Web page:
My name is Leo Chan Gaskins (he/him), and I'm a proud transgender, Asian-American marine ecologist. I realized I wanted to be a marine scientist through an internship in college where I studied sharks. Working each day with them, I got to see their individual personalities and how clever and playful they were. I realized how deeply misunderstood they were, and I wanted to give them a voice and work to strengthen policies that protect them. In hindsight, I think I identified with them, as trans people are also frequently maligned, and this connection was powerful to me. I ended up developing a passion for marine research and fell in love with the work. Outside of shark and ray conservation, my research examines the impact of large animals on salt marshes, and how we can use this information to better restore these important ecosystems.
My journey as a trans person of color in STEMM has been challenging. Marine researchers are often expected to do fieldwork in a way that is not designed inclusively, in places without access to trans healthcare, and in regions where it is not safe to be openly queer. I attended a conference where I was one of three people of color and the only trans person. I felt largely out of place and unwelcome in these environments. These factors have made me doubt at times whether I wanted to continue a career in marine science, because I wasn't sure I wanted to continue in a field where there is so little diversity and I feel unwelcome. Despite this, I firmly believe that things can change.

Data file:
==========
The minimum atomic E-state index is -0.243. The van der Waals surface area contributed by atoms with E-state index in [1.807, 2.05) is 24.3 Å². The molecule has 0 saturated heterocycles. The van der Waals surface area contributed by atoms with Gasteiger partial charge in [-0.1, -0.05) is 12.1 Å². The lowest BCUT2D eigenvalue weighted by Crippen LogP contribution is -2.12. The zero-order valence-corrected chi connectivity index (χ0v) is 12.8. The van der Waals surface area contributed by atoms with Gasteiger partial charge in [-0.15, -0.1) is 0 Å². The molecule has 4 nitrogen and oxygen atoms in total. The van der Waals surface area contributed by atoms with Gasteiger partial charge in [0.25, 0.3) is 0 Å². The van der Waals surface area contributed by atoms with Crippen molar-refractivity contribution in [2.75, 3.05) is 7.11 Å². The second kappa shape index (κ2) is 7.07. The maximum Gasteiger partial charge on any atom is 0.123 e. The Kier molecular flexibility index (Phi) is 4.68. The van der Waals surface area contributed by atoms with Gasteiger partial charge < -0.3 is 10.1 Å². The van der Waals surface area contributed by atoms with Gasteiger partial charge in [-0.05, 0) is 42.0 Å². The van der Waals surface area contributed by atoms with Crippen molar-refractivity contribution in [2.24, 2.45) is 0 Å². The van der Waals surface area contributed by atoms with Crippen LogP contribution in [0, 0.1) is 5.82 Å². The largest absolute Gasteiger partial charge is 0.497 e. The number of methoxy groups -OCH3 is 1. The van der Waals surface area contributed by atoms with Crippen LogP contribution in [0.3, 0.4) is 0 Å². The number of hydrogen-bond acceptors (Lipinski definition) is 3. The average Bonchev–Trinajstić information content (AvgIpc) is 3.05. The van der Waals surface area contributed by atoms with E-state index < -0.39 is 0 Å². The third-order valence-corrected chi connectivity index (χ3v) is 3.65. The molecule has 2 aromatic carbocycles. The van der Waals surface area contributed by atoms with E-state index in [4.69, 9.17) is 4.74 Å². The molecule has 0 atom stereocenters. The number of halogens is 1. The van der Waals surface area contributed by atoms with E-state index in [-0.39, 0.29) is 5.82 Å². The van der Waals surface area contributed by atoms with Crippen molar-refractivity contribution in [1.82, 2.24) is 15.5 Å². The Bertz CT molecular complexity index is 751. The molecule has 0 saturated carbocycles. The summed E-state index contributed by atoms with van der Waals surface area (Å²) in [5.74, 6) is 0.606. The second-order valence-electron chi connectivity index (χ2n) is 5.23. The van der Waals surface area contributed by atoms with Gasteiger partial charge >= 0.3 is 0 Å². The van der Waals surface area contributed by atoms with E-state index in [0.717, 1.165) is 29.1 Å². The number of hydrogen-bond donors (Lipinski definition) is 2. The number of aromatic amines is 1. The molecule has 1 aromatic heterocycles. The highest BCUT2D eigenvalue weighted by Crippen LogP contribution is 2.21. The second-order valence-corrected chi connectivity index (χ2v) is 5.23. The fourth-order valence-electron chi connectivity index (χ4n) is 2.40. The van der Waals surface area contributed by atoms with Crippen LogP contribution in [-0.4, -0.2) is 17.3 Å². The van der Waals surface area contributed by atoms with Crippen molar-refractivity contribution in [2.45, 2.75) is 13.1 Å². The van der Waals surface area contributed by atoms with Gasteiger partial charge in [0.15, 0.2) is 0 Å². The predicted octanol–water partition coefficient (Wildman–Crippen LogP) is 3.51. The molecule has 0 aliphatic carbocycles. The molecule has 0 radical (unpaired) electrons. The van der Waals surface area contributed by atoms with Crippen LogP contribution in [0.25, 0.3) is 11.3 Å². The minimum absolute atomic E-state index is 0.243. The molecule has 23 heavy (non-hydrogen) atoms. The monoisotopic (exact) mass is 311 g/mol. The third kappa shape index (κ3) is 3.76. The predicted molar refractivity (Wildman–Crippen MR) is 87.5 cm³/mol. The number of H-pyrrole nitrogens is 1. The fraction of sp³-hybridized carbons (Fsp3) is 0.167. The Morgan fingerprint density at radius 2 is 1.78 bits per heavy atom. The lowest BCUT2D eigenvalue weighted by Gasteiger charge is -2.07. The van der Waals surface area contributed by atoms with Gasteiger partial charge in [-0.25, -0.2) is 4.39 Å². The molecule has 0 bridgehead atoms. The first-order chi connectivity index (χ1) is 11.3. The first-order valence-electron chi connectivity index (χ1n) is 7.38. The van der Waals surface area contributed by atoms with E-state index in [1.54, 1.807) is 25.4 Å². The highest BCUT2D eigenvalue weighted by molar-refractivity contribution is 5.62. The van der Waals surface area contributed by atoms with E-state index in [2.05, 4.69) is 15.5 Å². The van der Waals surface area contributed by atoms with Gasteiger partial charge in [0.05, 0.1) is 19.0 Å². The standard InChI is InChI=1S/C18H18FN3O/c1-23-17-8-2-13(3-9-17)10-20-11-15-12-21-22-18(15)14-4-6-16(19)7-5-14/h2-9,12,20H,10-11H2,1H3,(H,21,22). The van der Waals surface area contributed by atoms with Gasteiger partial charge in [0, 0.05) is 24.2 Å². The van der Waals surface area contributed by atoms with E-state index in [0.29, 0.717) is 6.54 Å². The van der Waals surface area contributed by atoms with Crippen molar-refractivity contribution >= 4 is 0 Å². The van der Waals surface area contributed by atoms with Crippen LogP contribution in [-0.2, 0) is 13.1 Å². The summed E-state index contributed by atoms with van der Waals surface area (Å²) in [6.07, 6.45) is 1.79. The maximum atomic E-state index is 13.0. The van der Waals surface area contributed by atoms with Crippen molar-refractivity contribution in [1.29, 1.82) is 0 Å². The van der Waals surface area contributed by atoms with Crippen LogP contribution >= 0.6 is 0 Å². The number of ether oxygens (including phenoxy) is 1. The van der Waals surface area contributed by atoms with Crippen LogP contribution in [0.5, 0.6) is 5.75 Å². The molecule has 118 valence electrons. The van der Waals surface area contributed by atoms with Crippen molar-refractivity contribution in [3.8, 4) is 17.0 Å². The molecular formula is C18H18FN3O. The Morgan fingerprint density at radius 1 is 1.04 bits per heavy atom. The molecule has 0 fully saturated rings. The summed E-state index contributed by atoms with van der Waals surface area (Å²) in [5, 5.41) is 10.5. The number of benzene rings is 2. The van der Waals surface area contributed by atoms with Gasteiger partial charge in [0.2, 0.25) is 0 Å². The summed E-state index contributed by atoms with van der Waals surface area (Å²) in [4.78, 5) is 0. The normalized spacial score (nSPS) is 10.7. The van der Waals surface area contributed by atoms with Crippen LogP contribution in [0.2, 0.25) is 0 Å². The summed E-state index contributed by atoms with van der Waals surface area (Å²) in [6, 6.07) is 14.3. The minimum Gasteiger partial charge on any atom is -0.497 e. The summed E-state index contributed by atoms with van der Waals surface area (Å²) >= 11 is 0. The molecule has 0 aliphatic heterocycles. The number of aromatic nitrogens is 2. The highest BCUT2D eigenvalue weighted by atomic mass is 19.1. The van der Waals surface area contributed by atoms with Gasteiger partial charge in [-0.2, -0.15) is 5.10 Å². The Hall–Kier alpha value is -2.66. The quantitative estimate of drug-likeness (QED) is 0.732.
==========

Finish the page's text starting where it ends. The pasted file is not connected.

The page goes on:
To work toward this, I am a visible and unapologetic trans person of color—when at my university, when I teach classes, when I do outreach with children, and when on social media as a science communicator. I mentor and empower queer and diverse students, and I'm working toward changing the system of academic publishing to be trans-inclusive. I've found a fantastic community of queer people and allies, and together, we support each other in dismantling obstacles and barriers. Slowly, we're making progress in science and increasing the visibility of LGBTQ+ people in the field. Doing so, however, requires immense courage, patience, and being highly vulnerable. I have a vision of STEMM where we welcome and honor diverse voices and create an environment for all people to thrive, and I want to spend my career realizing this vision because we all deserve to be treated with respect and dignity. My journey is still unfolding, but I'm proud to be able to be a role model and provide the representation I did not see growing up.